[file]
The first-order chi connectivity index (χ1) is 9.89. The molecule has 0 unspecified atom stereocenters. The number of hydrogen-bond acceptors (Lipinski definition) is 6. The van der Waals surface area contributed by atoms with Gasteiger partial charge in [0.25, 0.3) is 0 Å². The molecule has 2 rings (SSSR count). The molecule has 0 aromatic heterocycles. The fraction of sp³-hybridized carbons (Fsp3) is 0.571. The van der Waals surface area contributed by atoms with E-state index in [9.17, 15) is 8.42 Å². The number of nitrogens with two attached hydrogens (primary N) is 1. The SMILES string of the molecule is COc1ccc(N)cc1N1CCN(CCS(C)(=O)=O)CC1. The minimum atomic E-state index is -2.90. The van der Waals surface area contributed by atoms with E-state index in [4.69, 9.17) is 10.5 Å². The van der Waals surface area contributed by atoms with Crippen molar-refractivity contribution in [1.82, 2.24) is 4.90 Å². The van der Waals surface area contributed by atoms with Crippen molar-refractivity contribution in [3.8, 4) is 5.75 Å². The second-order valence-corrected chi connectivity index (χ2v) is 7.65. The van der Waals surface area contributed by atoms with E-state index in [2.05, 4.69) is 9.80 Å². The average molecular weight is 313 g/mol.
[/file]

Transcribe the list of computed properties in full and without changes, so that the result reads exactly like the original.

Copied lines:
The first-order chi connectivity index (χ1) is 9.89. The molecule has 0 unspecified atom stereocenters. The number of hydrogen-bond acceptors (Lipinski definition) is 6. The van der Waals surface area contributed by atoms with Gasteiger partial charge in [0.25, 0.3) is 0 Å². The molecule has 2 rings (SSSR count). The molecule has 0 aromatic heterocycles. The fraction of sp³-hybridized carbons (Fsp3) is 0.571. The van der Waals surface area contributed by atoms with E-state index in [9.17, 15) is 8.42 Å². The number of nitrogens with two attached hydrogens (primary N) is 1. The SMILES string of the molecule is COc1ccc(N)cc1N1CCN(CCS(C)(=O)=O)CC1. The minimum atomic E-state index is -2.90. The van der Waals surface area contributed by atoms with E-state index in [4.69, 9.17) is 10.5 Å². The van der Waals surface area contributed by atoms with Crippen molar-refractivity contribution in [1.82, 2.24) is 4.90 Å². The van der Waals surface area contributed by atoms with Crippen molar-refractivity contribution in [3.8, 4) is 5.75 Å². The second-order valence-corrected chi connectivity index (χ2v) is 7.65. The van der Waals surface area contributed by atoms with E-state index in [2.05, 4.69) is 9.80 Å². The average molecular weight is 313 g/mol.